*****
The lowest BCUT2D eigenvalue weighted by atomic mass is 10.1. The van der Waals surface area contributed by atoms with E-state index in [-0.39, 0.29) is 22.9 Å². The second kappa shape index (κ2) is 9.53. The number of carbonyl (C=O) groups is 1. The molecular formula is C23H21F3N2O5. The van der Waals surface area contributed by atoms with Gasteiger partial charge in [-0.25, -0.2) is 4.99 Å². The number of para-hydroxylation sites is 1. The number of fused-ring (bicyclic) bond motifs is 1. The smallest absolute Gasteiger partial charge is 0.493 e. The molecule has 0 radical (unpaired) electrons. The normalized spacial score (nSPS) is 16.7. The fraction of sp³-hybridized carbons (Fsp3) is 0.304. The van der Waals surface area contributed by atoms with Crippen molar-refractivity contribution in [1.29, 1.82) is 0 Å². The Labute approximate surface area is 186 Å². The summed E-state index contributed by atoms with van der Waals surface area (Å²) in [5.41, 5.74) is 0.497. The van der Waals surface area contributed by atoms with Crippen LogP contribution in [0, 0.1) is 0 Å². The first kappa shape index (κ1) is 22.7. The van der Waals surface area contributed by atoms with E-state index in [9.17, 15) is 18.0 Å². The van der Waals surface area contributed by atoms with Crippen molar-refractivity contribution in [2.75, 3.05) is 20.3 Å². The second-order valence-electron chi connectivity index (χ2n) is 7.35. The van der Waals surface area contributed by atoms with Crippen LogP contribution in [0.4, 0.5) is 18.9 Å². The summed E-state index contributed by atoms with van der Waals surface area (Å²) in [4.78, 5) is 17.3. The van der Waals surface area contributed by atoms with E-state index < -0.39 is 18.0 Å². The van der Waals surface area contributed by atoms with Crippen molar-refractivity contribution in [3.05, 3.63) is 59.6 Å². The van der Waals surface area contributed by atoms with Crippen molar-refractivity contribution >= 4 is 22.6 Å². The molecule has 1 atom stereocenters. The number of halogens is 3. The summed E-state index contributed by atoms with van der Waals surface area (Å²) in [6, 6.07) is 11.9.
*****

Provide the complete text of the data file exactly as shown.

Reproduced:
The lowest BCUT2D eigenvalue weighted by atomic mass is 10.1. The van der Waals surface area contributed by atoms with E-state index in [-0.39, 0.29) is 22.9 Å². The second kappa shape index (κ2) is 9.53. The number of carbonyl (C=O) groups is 1. The molecular formula is C23H21F3N2O5. The van der Waals surface area contributed by atoms with Gasteiger partial charge in [-0.25, -0.2) is 4.99 Å². The number of para-hydroxylation sites is 1. The number of fused-ring (bicyclic) bond motifs is 1. The smallest absolute Gasteiger partial charge is 0.493 e. The molecule has 0 radical (unpaired) electrons. The normalized spacial score (nSPS) is 16.7. The fraction of sp³-hybridized carbons (Fsp3) is 0.304. The van der Waals surface area contributed by atoms with Crippen molar-refractivity contribution in [1.29, 1.82) is 0 Å². The Labute approximate surface area is 186 Å². The summed E-state index contributed by atoms with van der Waals surface area (Å²) in [5.41, 5.74) is 0.497. The van der Waals surface area contributed by atoms with Crippen LogP contribution in [0, 0.1) is 0 Å². The first kappa shape index (κ1) is 22.7. The van der Waals surface area contributed by atoms with E-state index in [9.17, 15) is 18.0 Å². The van der Waals surface area contributed by atoms with Crippen molar-refractivity contribution in [2.75, 3.05) is 20.3 Å². The second-order valence-electron chi connectivity index (χ2n) is 7.35. The van der Waals surface area contributed by atoms with Crippen LogP contribution in [0.4, 0.5) is 18.9 Å². The summed E-state index contributed by atoms with van der Waals surface area (Å²) in [4.78, 5) is 17.3. The van der Waals surface area contributed by atoms with E-state index < -0.39 is 18.0 Å². The van der Waals surface area contributed by atoms with Crippen molar-refractivity contribution in [3.05, 3.63) is 59.6 Å². The van der Waals surface area contributed by atoms with Crippen molar-refractivity contribution >= 4 is 22.6 Å². The molecule has 1 atom stereocenters. The number of halogens is 3. The summed E-state index contributed by atoms with van der Waals surface area (Å²) in [6, 6.07) is 11.9.